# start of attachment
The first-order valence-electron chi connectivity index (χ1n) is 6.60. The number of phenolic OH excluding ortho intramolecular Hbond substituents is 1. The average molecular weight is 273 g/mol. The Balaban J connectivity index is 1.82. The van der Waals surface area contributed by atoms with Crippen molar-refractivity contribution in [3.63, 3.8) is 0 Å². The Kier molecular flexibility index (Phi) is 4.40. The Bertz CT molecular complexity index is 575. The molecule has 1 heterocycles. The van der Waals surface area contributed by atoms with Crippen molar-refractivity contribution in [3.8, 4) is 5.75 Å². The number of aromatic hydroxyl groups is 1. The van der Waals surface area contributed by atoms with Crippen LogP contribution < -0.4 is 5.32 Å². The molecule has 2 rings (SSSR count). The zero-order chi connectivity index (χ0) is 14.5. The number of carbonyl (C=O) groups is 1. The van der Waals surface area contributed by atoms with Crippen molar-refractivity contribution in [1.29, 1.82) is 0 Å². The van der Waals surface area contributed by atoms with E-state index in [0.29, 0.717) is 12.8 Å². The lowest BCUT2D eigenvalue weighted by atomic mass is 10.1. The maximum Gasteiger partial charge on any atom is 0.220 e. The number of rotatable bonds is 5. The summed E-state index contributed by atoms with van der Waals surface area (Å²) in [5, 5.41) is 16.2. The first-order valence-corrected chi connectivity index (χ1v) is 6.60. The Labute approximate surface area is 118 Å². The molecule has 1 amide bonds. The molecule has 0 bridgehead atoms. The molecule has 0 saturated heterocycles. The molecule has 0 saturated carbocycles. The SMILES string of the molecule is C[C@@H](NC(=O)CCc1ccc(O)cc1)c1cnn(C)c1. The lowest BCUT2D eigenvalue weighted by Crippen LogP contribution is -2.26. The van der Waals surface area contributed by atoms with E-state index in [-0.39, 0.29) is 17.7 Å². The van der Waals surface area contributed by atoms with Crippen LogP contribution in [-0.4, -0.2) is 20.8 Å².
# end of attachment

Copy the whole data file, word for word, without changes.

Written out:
The first-order valence-electron chi connectivity index (χ1n) is 6.60. The number of phenolic OH excluding ortho intramolecular Hbond substituents is 1. The average molecular weight is 273 g/mol. The Balaban J connectivity index is 1.82. The van der Waals surface area contributed by atoms with Crippen molar-refractivity contribution in [3.63, 3.8) is 0 Å². The Kier molecular flexibility index (Phi) is 4.40. The Bertz CT molecular complexity index is 575. The molecule has 1 heterocycles. The van der Waals surface area contributed by atoms with Crippen molar-refractivity contribution in [3.8, 4) is 5.75 Å². The number of aromatic hydroxyl groups is 1. The van der Waals surface area contributed by atoms with Crippen LogP contribution < -0.4 is 5.32 Å². The molecule has 2 rings (SSSR count). The zero-order chi connectivity index (χ0) is 14.5. The number of carbonyl (C=O) groups is 1. The van der Waals surface area contributed by atoms with Crippen molar-refractivity contribution in [1.29, 1.82) is 0 Å². The van der Waals surface area contributed by atoms with E-state index in [0.29, 0.717) is 12.8 Å². The lowest BCUT2D eigenvalue weighted by atomic mass is 10.1. The maximum Gasteiger partial charge on any atom is 0.220 e. The number of rotatable bonds is 5. The summed E-state index contributed by atoms with van der Waals surface area (Å²) in [5, 5.41) is 16.2. The first-order valence-corrected chi connectivity index (χ1v) is 6.60. The Labute approximate surface area is 118 Å². The molecule has 1 amide bonds. The molecule has 0 bridgehead atoms. The molecule has 0 saturated heterocycles. The molecule has 0 saturated carbocycles. The SMILES string of the molecule is C[C@@H](NC(=O)CCc1ccc(O)cc1)c1cnn(C)c1. The lowest BCUT2D eigenvalue weighted by Crippen LogP contribution is -2.26. The van der Waals surface area contributed by atoms with E-state index in [-0.39, 0.29) is 17.7 Å². The van der Waals surface area contributed by atoms with Crippen LogP contribution in [-0.4, -0.2) is 20.8 Å².